Breast cancer survival linked to diet

Vitamin deficiency could be linked to weight gain

According to a report published by the American Institute for Cancer Research (AICR) and the World Cancer Research Fund International (WCRFI), there are significant lifestyle patterns breast cancer patients must follow in order to prevent post-treatment complications and improve chances of survival.

Although more research will be needed to establish a definitive link between cancer survival and diet, researchers are confident the initial indications are promising for patients both before and after diagnosis.

In the Continuous Update Project (CUP) report, it was found that obese and overweight women have fewer odds of survival, while maintaining a BMI of 25 increases the survival rate of breast cancer as well as seven other types of cancer.

Getting plenty of exercise and eating a healthy low-fat diet not only helps to keep weight under control, but also strengthens the body for the fight against cancer.

Researcher, Anne McTiernan explained that keeping oestrogen levels low is particularly important, as breast cancers tend to be sensitive to high levels. Foods rich in fibre and soy can help lower oestrogen in the body, and therefore should be eaten regularly to help improve survival odds and prevent a recurrence of breast cancer.

Eating lots of fruits and vegetables is also recommended, but it is advised that patients choose frozen options to avoid energy-draining preparation tasks such as chopping and deseeding.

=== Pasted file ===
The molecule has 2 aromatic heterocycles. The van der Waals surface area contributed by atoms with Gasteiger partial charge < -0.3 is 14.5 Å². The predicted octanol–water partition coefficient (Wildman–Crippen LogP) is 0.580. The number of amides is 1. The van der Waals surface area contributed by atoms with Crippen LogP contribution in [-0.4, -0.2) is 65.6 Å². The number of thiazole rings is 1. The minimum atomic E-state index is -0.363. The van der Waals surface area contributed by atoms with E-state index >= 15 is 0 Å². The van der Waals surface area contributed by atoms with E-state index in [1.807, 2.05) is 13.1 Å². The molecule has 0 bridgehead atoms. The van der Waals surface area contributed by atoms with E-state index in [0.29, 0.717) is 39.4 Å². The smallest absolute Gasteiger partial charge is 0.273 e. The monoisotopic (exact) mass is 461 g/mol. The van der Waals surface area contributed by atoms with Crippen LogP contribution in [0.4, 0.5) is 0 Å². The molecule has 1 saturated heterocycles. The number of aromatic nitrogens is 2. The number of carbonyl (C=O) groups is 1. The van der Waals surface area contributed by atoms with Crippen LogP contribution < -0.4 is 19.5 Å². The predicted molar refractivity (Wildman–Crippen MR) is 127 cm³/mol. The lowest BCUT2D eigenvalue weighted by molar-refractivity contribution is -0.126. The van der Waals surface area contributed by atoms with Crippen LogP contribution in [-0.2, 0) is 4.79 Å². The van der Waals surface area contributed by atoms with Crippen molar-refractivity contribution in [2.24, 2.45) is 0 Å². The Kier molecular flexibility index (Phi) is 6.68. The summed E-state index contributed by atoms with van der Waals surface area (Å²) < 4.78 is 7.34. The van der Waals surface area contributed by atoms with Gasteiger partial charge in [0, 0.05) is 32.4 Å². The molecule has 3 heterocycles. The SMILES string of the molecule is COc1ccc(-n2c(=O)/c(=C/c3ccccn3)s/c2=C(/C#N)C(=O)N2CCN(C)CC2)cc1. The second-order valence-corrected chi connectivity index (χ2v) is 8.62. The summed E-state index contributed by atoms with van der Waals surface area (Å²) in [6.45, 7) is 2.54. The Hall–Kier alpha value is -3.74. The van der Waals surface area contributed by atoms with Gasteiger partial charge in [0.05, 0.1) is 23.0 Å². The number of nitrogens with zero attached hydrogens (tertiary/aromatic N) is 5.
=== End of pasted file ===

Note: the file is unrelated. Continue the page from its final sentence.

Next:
In terms of physical activity, traditionally breast cancer patients have been told to avoid strenuous exercise following surgery to prevent the build-up of fluid in the arms and shoulders.

The CUP report however, suggests exercise is crucial for breast cancer recovery and if the right precautions are taken can greatly improve the chances of survival.

For more tips on how to look after yourself following major cancer surgery, take a look at the guide below:

  • Keep portion sizes small.
  • Limit your alcohol and saturated fat intake.
  • Choose wholegrain varieties of pasta, bread and rice.
  • Aim for moderate-intensity exercise such as brisk walking, cycling, water aerobics and swimming to stay active.
  • Always check with your GP and a nutritionist before starting any physical activity or a diet plan to aid your recovery.
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Tamara Marshall

Written by Tamara Marshall

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